After a year that has seen traditional retailers forced to close their doors, Permission is poised to lure shoppers back into the real world with a gorgeous, Reflect Architecture-designed space
We’ve all grown accustomed to ordering just about anything online, from groceries to home-office equipment to makeup and clothing. The pandemic has made door-to-door delivery a no-brainer, while boosting the coffers of major e-tailers like Amazon. But brick-and-mortar stores are part of city life, and – even if we can’t browse just yet – we experience them on a more social level than filling a digital cart could ever provide. That’s why as soon as lockdowns are lifted, Main Street shops are met with huge lineups.
As ever, great design can make IRL shops more enticing. That’s what Permission, a unique store that opened on Toronto’s popular Ossington strip during the city’s second wave of COVID-19, is betting on. “As the full impact of the pandemic started to take shape, we all appreciated that launching a brick-and-mortar retail space, as online shopping was soaring, would be challenging,” says Trevor Wallace, whose firm, Reflect Architecture, designed the shop. So the owners and designers focused on what felt most real about IRL. “We kept coming back to the value of physically trying on athleisure – and feeling empowered about your self image is what Permission is all about, as its name suggests. That feeling doesn’t happen online. In fact, quite the opposite.”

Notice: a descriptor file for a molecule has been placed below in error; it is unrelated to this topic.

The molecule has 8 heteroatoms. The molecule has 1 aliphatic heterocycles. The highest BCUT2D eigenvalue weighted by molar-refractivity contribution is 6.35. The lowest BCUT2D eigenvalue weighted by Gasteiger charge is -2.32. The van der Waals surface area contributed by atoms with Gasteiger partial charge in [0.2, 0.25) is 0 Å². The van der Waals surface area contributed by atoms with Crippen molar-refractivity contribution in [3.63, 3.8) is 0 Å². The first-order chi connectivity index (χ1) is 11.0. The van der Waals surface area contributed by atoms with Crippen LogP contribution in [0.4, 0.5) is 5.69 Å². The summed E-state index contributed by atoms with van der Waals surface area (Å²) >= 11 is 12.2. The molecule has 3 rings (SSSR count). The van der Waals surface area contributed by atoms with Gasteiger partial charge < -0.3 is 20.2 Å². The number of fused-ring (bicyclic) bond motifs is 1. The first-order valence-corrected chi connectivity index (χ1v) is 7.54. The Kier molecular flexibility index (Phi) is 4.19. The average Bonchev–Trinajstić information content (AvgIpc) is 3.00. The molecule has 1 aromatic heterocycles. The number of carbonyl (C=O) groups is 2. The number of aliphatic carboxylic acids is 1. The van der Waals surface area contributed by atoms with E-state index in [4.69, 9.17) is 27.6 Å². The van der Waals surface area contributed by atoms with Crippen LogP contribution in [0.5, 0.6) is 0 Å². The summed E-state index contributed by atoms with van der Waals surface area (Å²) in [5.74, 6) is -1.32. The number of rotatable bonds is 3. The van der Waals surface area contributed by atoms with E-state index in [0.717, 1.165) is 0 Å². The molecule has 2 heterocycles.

Deciding to stay the course, the team had to make sure that the design was “an inspiring space where people could feel great about themselves.” And, by the looks of it, they’ve succeeded. Taking over and rejuvenating an existing building, it welcomes gazes within through its arched window. Inside, a colonnade unfurls along the narrow, 86.3-square-metre shop.
The athleisure brand’s physical home took its inspiration from “the voluptuous curves and softness of the female form. Varying hues of nudes, pinks and browns on the painted walls and textiles represent the variation and range of skin colour. Diversity and inclusion drive the narrative and are emphasized in architectural elements.”
Once inside, patrons can appreciate the arches as deconstructed, light-traced elements dividing up and elegantly framing the merchandise. They are ceiling-suspended above a long terrazzo counter featuring acid-etched glass inserts and topped with a rock garden that “lends an organic sensibility to the space.” And they create an embracing alcove feel for visitors making their way to the back, where cylindrical fabric-wrapped changing rooms are ringed in halo-like Artemide lights. Who wouldn’t want to experience this firsthand? REFLECTARCHITECTURE.COM